As you make the leap from consulting to corporate, reign in your horses and guide your path precisely. There is a clear divide in career decision making between current consultants and seasoned former consultants. The majority of current consultants have such pent up desire to “own something” that they look past positioning moves. Senior leaders know that each move counts, and they want to see where a role will take them. In the span of a few years, you could go from a candidate for a VP of Strategy role to a candidate for a CEO of a $2bn public company, but it all depends on how well you have built upon your skill set and where it adds the most value.
Obviously, big companies are the ones that send the most money to consulting firms, so most consultants have spent time advising large corporations and are biased against joining one. Many large corporations have earned their reputations for being slow, bureaucratic, and loaded with “dead wood” in the talent pool. As a Director or VP of Strategy, the fear is that you’ll be layers away from the CEO in a stodgy organization. But a select few mammoth companies are packed with outstanding talent, offer dozens of career opportunities for you to take advantage of, and have brand names that are known around the world. These are the “great places to be from,” and they change from time to time, somewhat according to their ability to attract talent such as you.
Contrast this with a startup, family-owned company, or a mom and pop shop portfolio company of a major PE firm. Most startups fail, and that stat applies to the one you’re interviewing with. Family-owned Italian restaurants are great, but family-owned companies are filled with quirky leadership, unreasonably sized egos, and about-face changes in direction. And while working for a portfolio company of a major PE firm or well-known middle market PE firm can be a great way to build wealth and your resume, smaller shops don’t offer the same level of expertise and consistency with their ability to attract and retain talent and deliver results. Plus, you don’t benefit from the brand awareness of having a big PE shop as your sponsor, so all you really have going for you is a President/SVP/VP role with a $200mn company that makes stuff from the 1950s, is bleeding money, and has product liability issues that the owners forgot to tell you about.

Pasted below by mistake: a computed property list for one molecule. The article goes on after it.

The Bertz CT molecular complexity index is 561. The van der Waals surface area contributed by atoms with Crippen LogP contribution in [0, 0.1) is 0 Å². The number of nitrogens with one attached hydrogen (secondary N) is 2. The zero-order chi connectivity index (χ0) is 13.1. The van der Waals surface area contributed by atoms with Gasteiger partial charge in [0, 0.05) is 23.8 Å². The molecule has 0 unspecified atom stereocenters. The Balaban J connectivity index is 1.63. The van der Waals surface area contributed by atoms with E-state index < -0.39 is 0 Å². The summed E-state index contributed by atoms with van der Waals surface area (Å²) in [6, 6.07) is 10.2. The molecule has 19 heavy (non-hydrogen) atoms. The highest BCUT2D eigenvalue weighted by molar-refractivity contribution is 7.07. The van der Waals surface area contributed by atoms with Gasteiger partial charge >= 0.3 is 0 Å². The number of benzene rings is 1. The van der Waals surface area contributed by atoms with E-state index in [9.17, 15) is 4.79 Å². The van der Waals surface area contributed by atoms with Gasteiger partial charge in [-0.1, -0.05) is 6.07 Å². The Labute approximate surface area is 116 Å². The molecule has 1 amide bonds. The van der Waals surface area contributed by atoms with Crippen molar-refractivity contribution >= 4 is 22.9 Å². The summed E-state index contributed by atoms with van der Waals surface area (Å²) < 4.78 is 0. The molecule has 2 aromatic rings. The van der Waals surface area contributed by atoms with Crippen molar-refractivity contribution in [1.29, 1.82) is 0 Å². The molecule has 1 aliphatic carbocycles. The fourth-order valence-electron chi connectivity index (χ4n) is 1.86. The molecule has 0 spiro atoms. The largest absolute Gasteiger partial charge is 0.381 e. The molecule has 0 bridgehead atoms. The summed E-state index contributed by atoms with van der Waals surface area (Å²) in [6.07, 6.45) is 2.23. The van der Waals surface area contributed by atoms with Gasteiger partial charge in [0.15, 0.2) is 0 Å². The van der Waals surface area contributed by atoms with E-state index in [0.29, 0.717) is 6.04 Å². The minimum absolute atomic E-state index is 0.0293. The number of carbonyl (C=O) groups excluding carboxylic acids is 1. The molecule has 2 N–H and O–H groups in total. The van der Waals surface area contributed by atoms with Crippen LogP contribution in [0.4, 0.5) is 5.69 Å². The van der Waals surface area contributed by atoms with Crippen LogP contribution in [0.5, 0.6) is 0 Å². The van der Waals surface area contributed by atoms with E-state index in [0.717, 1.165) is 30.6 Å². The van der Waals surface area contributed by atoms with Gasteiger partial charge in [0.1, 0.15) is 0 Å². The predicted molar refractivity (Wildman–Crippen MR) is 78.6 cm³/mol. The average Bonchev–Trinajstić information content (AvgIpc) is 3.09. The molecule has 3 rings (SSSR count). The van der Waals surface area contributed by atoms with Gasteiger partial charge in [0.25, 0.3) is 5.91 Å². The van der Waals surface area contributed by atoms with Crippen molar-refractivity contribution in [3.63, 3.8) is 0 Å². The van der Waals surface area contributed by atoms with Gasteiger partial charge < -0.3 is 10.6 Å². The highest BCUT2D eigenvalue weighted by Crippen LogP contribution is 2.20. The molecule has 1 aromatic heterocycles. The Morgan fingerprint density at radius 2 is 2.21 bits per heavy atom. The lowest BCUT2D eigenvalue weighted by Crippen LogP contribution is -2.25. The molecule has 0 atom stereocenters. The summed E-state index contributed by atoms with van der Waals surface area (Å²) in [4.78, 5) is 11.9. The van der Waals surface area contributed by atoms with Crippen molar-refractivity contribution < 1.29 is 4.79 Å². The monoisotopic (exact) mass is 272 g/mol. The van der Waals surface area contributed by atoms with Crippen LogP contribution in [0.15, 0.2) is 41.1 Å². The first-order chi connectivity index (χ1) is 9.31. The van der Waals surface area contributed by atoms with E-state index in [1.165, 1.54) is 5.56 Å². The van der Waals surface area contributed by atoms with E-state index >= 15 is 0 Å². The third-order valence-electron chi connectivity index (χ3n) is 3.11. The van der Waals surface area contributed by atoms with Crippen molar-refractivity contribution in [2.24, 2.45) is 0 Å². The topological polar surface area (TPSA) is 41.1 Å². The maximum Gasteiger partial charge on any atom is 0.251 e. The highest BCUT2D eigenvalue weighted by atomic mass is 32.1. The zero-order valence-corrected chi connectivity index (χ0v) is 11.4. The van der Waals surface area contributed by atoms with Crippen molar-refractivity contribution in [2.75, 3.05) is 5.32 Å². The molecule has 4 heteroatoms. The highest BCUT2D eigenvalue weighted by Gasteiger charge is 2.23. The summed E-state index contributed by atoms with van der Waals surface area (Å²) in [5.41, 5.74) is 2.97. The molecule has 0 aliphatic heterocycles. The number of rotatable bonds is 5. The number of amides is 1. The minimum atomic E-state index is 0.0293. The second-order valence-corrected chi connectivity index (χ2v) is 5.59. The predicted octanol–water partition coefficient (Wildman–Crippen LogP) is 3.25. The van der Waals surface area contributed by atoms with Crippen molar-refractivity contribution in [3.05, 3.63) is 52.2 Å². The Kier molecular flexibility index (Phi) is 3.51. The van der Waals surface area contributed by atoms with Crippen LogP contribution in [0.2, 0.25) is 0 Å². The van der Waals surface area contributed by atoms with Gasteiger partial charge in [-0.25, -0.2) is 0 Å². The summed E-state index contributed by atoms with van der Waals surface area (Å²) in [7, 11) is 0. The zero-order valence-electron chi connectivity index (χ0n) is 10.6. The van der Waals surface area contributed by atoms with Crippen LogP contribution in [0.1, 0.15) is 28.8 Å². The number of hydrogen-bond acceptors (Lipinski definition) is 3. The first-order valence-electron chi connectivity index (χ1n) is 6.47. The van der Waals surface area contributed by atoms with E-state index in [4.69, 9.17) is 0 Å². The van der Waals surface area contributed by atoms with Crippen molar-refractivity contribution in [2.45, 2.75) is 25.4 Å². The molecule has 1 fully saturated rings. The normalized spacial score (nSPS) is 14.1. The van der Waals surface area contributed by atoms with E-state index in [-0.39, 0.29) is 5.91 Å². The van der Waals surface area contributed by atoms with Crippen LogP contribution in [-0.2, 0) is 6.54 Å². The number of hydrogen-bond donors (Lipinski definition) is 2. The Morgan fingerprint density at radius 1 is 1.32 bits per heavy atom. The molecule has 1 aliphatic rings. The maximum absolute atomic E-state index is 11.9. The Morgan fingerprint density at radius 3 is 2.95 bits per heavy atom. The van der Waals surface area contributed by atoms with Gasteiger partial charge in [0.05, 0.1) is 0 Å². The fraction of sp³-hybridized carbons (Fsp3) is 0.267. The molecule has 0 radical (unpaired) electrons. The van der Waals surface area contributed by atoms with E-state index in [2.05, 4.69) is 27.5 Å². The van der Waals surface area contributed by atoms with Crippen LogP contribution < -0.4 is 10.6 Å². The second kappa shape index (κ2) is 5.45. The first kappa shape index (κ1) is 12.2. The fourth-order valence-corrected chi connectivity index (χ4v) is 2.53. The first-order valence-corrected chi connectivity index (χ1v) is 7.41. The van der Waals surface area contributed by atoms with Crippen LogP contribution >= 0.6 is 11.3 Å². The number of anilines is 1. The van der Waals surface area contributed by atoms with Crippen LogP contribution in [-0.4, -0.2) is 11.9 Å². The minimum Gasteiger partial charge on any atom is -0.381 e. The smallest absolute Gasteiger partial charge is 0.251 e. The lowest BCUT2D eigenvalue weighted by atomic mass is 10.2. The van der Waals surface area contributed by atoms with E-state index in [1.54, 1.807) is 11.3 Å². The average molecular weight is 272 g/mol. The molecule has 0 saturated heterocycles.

You joined your consulting firm because of its brand name, number of practice areas, advancement opportunities, and the amount you’d learn. Three years later, have you learned all that there is to know? You’re really just beginning, so we urge you to seriously consider going to a well-known company with revered leadership and a solid track record of turning management consultants into executive leaders. You don’t have to stay there forever. The three years you spend with this “great place to be from” will open all sorts of doors for you, with a fraction of the risk.